Table of Contents

Handbook of Innovation Systems and Developing Countries

Handbook of Innovation Systems and Developing Countries

Building Domestic Capabilities in a Global Setting

Elgar original reference

Edited by Bengt-Åke Lundvall, K. J. Joseph, Cristina Chaminade and Jan Vang

This Handbook is the first attempt to adapt the IS approach to developing countries from a theoretical and empirical viewpoint. The Handbook brings eminent scholars in economics, innovation and development studies together with promising young researchers to review the literature and push theoretical boundaries. They critically review the IS approach and its adequacy for developing countries, discuss the relationship between IS and development, and address the question of how it should be adapted to the realities of developing nations.

Chapter 11: The Role of Universities in Innovation Systems in Developing Countries: Developmental University Systems – Empirical, Analytical and Normative Perspectives

Claes Brundenius, Bengt-Åke Lundvall and Judith Sutz

Subjects: development studies, development economics, economics and finance, development economics, economics of innovation, innovation and technology, economics of innovation, innovation policy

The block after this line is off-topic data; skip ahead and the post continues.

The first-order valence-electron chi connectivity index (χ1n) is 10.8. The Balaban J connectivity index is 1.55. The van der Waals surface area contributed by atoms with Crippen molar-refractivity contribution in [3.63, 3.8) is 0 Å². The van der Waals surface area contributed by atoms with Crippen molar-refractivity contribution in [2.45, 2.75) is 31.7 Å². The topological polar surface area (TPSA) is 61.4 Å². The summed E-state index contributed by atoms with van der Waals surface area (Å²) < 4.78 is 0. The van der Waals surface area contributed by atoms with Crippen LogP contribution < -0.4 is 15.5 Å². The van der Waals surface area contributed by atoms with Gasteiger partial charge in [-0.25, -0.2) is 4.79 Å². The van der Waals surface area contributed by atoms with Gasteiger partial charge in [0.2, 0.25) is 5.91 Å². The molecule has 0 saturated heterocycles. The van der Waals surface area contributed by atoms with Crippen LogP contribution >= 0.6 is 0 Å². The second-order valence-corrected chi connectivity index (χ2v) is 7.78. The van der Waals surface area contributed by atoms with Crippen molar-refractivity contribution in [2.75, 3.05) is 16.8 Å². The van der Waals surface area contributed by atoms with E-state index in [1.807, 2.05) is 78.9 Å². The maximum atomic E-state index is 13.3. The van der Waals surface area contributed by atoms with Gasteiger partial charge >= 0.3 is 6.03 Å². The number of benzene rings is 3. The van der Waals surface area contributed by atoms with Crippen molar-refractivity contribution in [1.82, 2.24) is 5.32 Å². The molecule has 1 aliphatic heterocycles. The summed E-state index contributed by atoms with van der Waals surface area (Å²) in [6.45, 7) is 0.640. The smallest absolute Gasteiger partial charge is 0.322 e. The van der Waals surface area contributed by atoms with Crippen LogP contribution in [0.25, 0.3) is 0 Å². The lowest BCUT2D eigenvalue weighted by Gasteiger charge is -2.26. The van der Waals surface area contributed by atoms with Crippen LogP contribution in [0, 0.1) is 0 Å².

Claes Brundenius, Bengt-Åke Lundvall and Judith Sutz 11.1 Introduction It has become almost trivial to assert that in the knowledge society universities are important institutions. This consensus notwithstanding, questions such as in what sense and for whom those institutions are important, are far from receiving unanimous answers. Should the major function be to promote higher education in order to serve all sectors of society or should the emphasis be to engage in research, and what are the relationships between the two types of activities? And what should a ‘third mission’ encompass: a broad interaction with society or just an interaction with the business sector aiming at promoting technical innovation in high technology? Debates are particularly entangled in developing countries, partly due to a strong presence of international advice alongside the positions held by local actors, and partly due to the level of the challenges that such countries and their universities are facing. Both in the developed and the developing countries the main emphasis is now on how universities may serve industry through direct flows of information from ongoing research. To illustrate, in a recent book with the title How Universities Promote Economic Growth edited by World Bank economists Yusuf and Nabeshima (2007) the only dimension covered is the formation of university–industry links related to research. But it is obvious that universities contribute to economic growth and development through other mechanisms, not least through the flow of graduates into the labour market. It is also important to see how...

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